Florida’s nickname as the “Sunshine State” has quickly become known as the “Gunshine” state, especially in the Hip Hop world. The tip of the Panhandle has become a haven for trigger happy rappers and Jacksonville’s Tyte gives us a hometown perspective of why. The “Superbad” wunderkind sat down with TheSource.com to chop it up about his humble beginnings in Jacksonville, the turning point in his short music career and why Florida rappers like Kodak Black and YMW Melly are celebrated in the 305/786.

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TheSource.com: I read that you spent a lot of your life in the drug game, but give me a bit of your history in your own words.

Tyte: I come from Tallahassee, Florida. The Florida capital. Coming from where I come from is only slanging drugs or using drugs. That’s all that’s around. A lot of us don’t make it out. I know it’s common anywhere, but I feel like in Florida, it’s a different breed. Growing up, we lived in some of the toughest areas in Tallahassee, Florida. Me coming as an only child, a lot of people don’t look at it like that. I live with my mom and my pops and some places were better than others. We didn’t have the support a family of four or five would have like a grandmother. I t was just us three. I had to get with it or get gone. That’s how a lot of stuff started for me. The music was always like a getaway for me. My pops and my uncle used to do music, but I started gravitating towards it at about six years old. As any kid would have their fantasy world, the music was my fantasy world.


TheSource.com: How old were you when you were in the drug game?

Tyte: Around 15, 16. Pretty much, my older uncles were either robbing or trappin’. As or me, I had my little parts in it, but I seen it more than I did it. It was something that I couldn’t get away from. That was pretty much the environment I grew up in.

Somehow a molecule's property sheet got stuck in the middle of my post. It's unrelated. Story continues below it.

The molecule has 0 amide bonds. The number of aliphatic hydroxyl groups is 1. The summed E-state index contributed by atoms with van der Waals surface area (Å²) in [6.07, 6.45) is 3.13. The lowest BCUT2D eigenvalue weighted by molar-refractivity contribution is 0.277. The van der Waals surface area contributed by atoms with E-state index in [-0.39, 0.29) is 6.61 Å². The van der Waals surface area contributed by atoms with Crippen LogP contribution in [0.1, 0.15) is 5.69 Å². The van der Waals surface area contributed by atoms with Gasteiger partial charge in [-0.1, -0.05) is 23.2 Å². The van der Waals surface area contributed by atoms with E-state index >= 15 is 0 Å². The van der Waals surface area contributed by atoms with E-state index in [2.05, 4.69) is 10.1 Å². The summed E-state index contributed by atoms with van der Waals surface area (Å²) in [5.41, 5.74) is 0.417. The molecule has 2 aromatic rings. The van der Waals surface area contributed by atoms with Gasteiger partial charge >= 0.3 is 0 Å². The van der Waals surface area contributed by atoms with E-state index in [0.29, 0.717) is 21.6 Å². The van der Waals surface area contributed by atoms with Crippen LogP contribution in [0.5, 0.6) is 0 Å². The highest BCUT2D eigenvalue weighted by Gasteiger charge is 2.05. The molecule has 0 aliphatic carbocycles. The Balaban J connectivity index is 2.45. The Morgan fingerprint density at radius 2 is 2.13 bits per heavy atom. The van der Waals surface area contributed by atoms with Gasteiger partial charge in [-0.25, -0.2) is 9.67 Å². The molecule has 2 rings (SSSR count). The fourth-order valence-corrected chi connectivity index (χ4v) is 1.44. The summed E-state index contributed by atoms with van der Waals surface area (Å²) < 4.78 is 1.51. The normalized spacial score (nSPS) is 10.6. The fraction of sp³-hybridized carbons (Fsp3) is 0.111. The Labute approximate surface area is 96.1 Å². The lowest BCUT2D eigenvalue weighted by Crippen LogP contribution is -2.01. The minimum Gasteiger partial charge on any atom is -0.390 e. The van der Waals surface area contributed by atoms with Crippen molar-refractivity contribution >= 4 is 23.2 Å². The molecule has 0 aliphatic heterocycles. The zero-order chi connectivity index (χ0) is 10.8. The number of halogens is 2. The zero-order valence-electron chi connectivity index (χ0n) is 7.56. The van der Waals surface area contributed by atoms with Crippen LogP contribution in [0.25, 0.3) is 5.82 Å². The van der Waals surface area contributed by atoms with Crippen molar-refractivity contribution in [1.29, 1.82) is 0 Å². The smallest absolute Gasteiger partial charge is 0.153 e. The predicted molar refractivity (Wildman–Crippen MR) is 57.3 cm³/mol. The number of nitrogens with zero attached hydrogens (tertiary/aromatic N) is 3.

TheSource.com: What year did you meet DJ Sarge?

Tyte: 2011 I met DJ Sarge and he died in 2013. His auntie used to cut me hair and this was just around the time when I started high school and I was grinding big time. I was at every party, every “let out”…just anything involving bringing out new artists. I was underage and Sarge was like the number one DJ in my city. He was the go-to guy in my city. I gave him one of my CDs one day and we kicked it from there. That’s where me and him kicked off from.

TheSource.com: What was the circumstances surrounding his death?

Tyte: It was a suicide.

TheSource.com: As someone that was close to him, why di you feel that he took his own life?

Tyte: It was stuff going on in his life that people shouldn’t have to go through. He had a child at the time that was sickly and things that was going on in his family…he wasn’t right in the head hisself. He was one of those people that when the pressure gets on them, it really hits. You have some people that can shake it, but unfortunately he wasn’t strong minded like that. The main cause that I knew of was his child and family issues and stuff like that.

TheSource.com: How did the release and success of “Superbad” change your approach to the game?

Tyte: It changed it dramatically. I was now one of the kids who could actually rap. When you think of Florida, you think of Plies, Kodak, you know, Trick Daddy, but to me, you know it’s just something that you play in the club. And no disrespect to Trick Daddy, but you just don’t hear vocals anymore. Superbad was one of those records that actually showed them that this kid can really rap. This kid can really spit some bars and the same time that’s the environment that I’m talking about. It’s facts. That’s the environment that I’m coming from. Everything that I said in that freestyle, I know of it, I did it or someone around me is doing it right now.

TheSource.com: With the murder of XXXtentacion, the legal troubles of Kodak and the brutal murders by YNW Melly, why do you feel that violence has engulfed the Hip Hop community like that?

Tyte: People want to know about it. It’s one thing to hear about it and see it on your local news channel and stuff like that…Back in the days, when you would hear about things like that, it would be older adults. 25 plus or every now and then it’s a child involved, but to them it’s inspiring…fascinating.

TheSource.com: In what way is prison sentences for murder charges “inspiring”?

Tyte: Think about it. The era that I’m coming up in, that’s all we know. I was up in age the first time I left my city. Anything somebody tells you like, ‘you can go off somewhere and make millions, that’s supernatural to us. ‘I wanna be the biggest gangster. I wanna be the biggest shooter.’ That’s all we know. That’s al we hear. We’re not in an environment where you go off to school and you can become whatever and when you hear about stuff like that, we push that to the curb like, ‘we not tryna hear that.’ I don’t mean it in a good way that it’s inspiring but to some, it’s like, ‘Damn, I wanna be in that predicament.’